Thursday, April 4, 2019

March 30th – Paradise in Praslin

Today we had the gentlest possible introduction to Africa in the form of the supremely peaceful island of Praslin in the Seychelles.

There are a number of reasons why the atmosphere couldn’t really be much more different from what we’re going to see in chaotic Dar Es Salaam in Tanzania on the mainland. Firstly, the Seychelles are 1,000 miles removed from mainland Africa – so remote that there are no problems of illegal migration. Secondly, the place is doing rather well (mainly from the tourist industry), with no extremes of poverty. Thirdly, the people are a comfortable mixture of races and colours that have all settled into the relaxed creole Seychelles culture.

Praslin itself has gorgeous beaches and an agreeably laid back atmosphere, but we took the ferry straight off the island, to neighbouring La Digue, where the pace of life gets even slower (if that were possible). There are no cars on the island, so everyone cycles around, or uses golf buggies – sadly, the romantic old ox-carts that used to be a feature of island life have recently been phased out (which I suppose is good news for the oxen).

There’s a real Caribbean feel to the island – with its colourful houses, African faces (also the descendants of slaves), beautiful beaches and chilled out atmosphere – although, this place seems a bit more organised and even more chilled than the Caribbean.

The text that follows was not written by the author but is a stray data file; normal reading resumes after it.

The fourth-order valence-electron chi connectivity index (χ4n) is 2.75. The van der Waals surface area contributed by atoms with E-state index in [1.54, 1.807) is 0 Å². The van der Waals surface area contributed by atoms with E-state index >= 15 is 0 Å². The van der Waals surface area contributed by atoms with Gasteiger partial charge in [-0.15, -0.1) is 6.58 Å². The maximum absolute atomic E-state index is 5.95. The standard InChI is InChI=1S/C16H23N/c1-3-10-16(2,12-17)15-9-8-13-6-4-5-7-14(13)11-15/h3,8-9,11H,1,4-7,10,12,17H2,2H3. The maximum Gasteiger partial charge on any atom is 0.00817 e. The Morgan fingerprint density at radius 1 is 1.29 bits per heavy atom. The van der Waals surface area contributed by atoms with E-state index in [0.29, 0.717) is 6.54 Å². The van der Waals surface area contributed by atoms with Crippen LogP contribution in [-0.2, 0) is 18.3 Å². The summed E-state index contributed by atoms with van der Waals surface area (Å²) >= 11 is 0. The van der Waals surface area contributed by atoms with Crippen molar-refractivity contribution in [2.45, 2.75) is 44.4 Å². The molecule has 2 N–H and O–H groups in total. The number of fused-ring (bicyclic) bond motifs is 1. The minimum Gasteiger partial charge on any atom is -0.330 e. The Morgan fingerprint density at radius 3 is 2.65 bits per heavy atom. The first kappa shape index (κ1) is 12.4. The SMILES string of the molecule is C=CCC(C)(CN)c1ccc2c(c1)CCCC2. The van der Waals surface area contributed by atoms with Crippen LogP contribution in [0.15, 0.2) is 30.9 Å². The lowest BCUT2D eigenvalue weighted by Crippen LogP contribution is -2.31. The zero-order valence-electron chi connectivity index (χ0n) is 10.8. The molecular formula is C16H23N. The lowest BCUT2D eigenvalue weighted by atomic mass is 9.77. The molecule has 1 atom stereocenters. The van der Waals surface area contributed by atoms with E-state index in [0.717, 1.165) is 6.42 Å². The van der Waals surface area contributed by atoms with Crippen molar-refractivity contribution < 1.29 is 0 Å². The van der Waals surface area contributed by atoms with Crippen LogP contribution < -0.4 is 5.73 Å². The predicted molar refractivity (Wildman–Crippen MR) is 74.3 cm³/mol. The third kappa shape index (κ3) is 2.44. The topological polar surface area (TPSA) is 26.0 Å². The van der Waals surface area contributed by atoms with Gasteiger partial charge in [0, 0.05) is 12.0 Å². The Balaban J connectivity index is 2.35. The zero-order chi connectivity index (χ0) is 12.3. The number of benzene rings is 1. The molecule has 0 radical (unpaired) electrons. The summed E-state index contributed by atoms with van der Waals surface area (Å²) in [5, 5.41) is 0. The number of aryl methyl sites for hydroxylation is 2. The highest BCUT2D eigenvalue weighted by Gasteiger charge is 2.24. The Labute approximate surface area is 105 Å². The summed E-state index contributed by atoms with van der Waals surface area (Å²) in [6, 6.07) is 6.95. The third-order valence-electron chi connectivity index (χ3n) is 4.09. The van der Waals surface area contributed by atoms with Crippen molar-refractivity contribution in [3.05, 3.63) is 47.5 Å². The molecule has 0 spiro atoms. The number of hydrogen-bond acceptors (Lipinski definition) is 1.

We were taken to a coconut plantation, where we learnt more about the humble coconut than we’d ever wanted to know, and we had an encounter with the Seychelles’ most famous residents – its lugubrious Giant Tortoises (the only things that move at a slower pace than island life).

But, as ever in the Seychelles, the star of the show was the beach – in this case, the unbelievably attractive Anse d’Argent – a stretch of powder white sand, bookended by huge rounded granite boulders. These granite rocks had been weathered into all sorts of weird and wonderful shapes that made them look like they came from a film set, rather than from nature. In fact, our guide told us that the beach was used as a film set on a couple of occasions – for the Tom Hanks film, “Cast Away”, and for one of the Emanuelle films (to me, it felt a bit more appropriate as a setting for a desert island rather than for a soft porn film).

So, after a bit of snorkelling, and a bit of luxuriating in this most idyllic of surroundings, it was time to catch the ferry back to the “bright lights” of Praslin. A stroll into town (Ste Anne) confirmed that this was anything but the bright lights of the big city, but it was another place with a really lovely atmosphere – friendly people and languid lifestyles.

Our day here confirmed my previous impression that I much prefer the Seychelles to the Maldives. I personally think it’s more visually beautiful, while the culture and people are much more welcoming, and the atmosphere much more of a “real” one (in that there’s no “Us and Them” feel).

What a great introduction to Africa!